Mergui Archipelago, Southern Myanmar
When cycling the world, visa duration is a serious consideration. Upon entering Thailand we were issued a 28 day stamp, as no actual visa is required for many nationalities. While this certainly saved us some money, it didn’t ease the slight tension that goes with pedalling with a time restriction. Nevertheless we thought it would be enough and were just grateful for the ease of entry. We were planning to cycle from Trat (border with southern Cambodia) to Satun (border with northern Malaysia). This is around 1500km. So the daily distance calculation was fine, but it did not leave much time for side trips and relaxing.
We began to find our rhythm in this friendly and relatively developed country (compared to most others on our tour thus far) after only a few days and quickly discovered that bike touring here is wonderful. We really didn’t want to rush, so after running a workshop in a school and hopping across the gulf to Hua Hin, we started looking at our options for extending our stay. In short; it is possible to extend the days on the visa-free regime by applying at any of the dozen or so immigration offices around the country. We were willing to do this and pay the fee in order to avoid overstay penalties, but then the idea came to mind of dipping into Myanmar. We are glad it did.
The new Myanmar E-visa ($50- 3 day processing) enables many tourists to enter at airports and some land/sea ports including Ranong-Kawthuang in the extreme south. There is very little information about this on the internet as anything other than a ‘Visa-Run’ for tourists/sexpats in Thailand wanting to go out-and-in for another 30 day stamp.
We had to dig around to find out whether there were any trips we could do to see some of Myanmar for a few days. There most certainly are. Using Kawthuang as a base a few tour companies offer 1 or 2 day boat trips to islands in the Mergui Archipelago. We visited 4 islands in the south including the entertainingly named Cock’s Comb, and staying in a wooden bungalow next to the beach on Horseshoe Island. It was basic but blissful. We were delighted to be pretty much on our own snorkelling and kayaking, playing frisbee and kicking- back.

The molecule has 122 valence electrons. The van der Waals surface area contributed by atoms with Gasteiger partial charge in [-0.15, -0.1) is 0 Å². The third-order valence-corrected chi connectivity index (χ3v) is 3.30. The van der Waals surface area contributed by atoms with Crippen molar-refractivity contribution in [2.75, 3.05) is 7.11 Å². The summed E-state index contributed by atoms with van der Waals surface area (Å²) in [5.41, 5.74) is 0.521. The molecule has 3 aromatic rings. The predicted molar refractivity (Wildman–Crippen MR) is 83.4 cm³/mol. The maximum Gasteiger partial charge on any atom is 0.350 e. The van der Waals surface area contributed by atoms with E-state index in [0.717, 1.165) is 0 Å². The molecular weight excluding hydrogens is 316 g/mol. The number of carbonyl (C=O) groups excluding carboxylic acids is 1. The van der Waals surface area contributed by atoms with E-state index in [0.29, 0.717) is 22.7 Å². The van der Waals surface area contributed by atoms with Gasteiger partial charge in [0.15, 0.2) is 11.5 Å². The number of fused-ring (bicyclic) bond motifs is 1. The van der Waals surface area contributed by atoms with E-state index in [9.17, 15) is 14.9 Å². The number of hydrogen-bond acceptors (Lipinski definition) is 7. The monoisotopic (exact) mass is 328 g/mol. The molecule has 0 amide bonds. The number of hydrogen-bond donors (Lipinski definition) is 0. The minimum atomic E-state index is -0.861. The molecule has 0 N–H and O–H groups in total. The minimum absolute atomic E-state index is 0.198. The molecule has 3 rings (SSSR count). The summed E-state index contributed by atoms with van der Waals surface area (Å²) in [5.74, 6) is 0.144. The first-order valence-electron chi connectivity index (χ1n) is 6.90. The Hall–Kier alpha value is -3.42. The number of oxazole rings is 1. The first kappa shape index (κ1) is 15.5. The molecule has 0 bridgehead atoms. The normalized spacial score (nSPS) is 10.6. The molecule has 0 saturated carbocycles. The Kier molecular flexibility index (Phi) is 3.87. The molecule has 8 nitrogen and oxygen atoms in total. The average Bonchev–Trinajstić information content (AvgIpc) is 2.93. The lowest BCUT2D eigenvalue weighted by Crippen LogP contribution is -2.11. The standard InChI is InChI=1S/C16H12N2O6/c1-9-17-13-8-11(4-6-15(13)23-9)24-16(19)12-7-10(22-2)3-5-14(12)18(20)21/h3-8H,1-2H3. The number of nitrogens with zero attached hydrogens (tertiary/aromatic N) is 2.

Many islands in south east asia are now overdeveloped for tourism and their beauty and isolation somewhat compromised because of it. These little islands in Myanmar though are still uninhibited, untamed and au-naturale. Well worth the trip even if pricey at $180 dollars all in, but it’s difficult to put a price-tag on that experience.
The logistics involved with getting to the jumping off point, the town of Kawthuang, were not clear when we arrived at the Thai frontier. To be fair, everyone was helpful and finding a boat (yes this is a by sea entry point) to take us across on the 30 minute ride to Myanmar was easy. After some bargaining with eager drivers, it cost us about $7 to get ourselves and bikes across. When arriving in Kawthuang remember to report to immigration at the dock. We forgot to do this for 5 hours and only remembered when sipping beers after we had ridden right out of town to Pulo Tonton island, a good place to go as an out-and-back day ride if you want to experience the diverse culture of this part of the country. Thankfully the immigration process when we arrived back in to Kawthuang town was simple and involves no more payment.
I have mixed feelings about the town. It sure is different to Thailand; Intermittent power, Indian/Malay food and spices, ludicrously cheap drinks ($2 for a litre of Rum). Overall I think the change of environment and atmosphere broke up our Thai ride perfectly. However, we sure were glad to get back to 7-eleven and Cafe Amazon land, with a fresh 30 day stamp in our passports.
We chose Life Seeing Tours for the islands. They were fine. I think there must be some tacit collusion on pricing between operators. Many service the wealthier tourists staying at the Victoria Cliff Resort and pick up from there and Kawthuang’s main pier.
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